Editor's note: The country's consumer inflation remained as mild as below 3 percent in the past quarter, estimates showed. But such a "so far, so good" consumer price level is not enough to calm growing concerns about overheating.
Amid optimistic forecasts that the Chinese economy may have expanded by more than 11 percent in the first quarter, policymakers will most certainly take comfort in the country's growth figures that are scheduled for release later this week.
While the country's trade surplus shrank by about 80 percent over the same period last year, a double-digit GDP growth indicates that the country's fixed-asset investment and domestic consumption have together generated even more growth momentum in the first quarter of this year than they did in previous quarters, when the country was going all out to fight the worst global recession in decades.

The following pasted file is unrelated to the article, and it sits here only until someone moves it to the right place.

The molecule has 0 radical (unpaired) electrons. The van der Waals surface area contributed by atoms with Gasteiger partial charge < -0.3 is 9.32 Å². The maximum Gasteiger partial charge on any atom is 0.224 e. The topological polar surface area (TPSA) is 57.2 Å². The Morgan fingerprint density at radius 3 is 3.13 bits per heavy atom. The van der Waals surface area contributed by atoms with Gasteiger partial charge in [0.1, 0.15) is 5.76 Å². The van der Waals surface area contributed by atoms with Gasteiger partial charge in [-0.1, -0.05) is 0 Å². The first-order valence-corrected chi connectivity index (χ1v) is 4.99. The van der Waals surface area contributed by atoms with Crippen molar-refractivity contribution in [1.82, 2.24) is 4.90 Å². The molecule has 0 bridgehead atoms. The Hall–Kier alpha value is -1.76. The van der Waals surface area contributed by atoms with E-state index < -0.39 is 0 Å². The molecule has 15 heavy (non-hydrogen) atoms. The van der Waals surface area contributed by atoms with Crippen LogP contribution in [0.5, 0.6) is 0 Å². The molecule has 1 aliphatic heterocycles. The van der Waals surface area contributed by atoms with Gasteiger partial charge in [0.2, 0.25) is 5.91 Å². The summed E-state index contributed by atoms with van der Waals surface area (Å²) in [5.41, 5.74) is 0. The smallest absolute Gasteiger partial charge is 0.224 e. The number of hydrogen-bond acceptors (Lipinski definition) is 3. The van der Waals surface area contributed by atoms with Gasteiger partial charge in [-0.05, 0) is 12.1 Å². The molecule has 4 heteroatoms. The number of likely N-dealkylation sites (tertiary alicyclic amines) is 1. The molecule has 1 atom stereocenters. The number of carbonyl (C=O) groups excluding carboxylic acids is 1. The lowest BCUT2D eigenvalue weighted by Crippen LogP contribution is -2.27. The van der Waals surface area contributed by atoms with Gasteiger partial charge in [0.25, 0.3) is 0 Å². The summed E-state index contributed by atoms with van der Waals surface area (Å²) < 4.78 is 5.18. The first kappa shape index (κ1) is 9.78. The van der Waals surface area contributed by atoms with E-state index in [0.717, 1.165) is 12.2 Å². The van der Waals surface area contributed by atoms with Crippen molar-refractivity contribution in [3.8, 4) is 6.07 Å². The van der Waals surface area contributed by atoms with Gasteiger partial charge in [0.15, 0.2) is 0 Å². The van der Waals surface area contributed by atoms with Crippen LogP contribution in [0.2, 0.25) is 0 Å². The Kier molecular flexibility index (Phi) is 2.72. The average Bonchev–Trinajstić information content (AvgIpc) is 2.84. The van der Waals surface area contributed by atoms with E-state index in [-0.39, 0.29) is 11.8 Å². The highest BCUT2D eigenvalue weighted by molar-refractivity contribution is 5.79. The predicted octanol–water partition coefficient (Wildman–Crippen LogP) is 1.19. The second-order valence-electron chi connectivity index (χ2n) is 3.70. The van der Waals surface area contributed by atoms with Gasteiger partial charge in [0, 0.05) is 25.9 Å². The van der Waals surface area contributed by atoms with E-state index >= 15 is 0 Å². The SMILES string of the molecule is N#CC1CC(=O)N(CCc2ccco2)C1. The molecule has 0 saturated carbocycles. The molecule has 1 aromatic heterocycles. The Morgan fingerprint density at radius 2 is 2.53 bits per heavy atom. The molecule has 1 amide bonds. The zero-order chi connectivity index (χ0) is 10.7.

By tapping into the huge potential of its domestic demand, China is well poised to sustain its stronger-than-expected economic recovery.
However, while the current consumer price index may not point to imminent inflation, policymakers should be aware of the looming perils of rapid growth.
The country's consumer inflation remained as mild as below 3 percent in the past quarter, estimates showed. But such a "so far, so good" consumer price level is not enough to calm growing concerns about overheating.
According to customs figures, the rise of prices has played a much bigger role than the increase in the volume of imports of raw materials in accelerating China's import growth in March, resulting in the first monthly trade deficit in the past 70 months.
Under such circumstances, a domestic investment boom will likely fuel more imported inflation to choke the country's sustainable growth.
First quarter growth figures may look well, but that only proves the success of the country's previous stimulus package. What China and the world economy need is a successful exit strategy.
(China Daily 04/13/2010 page8)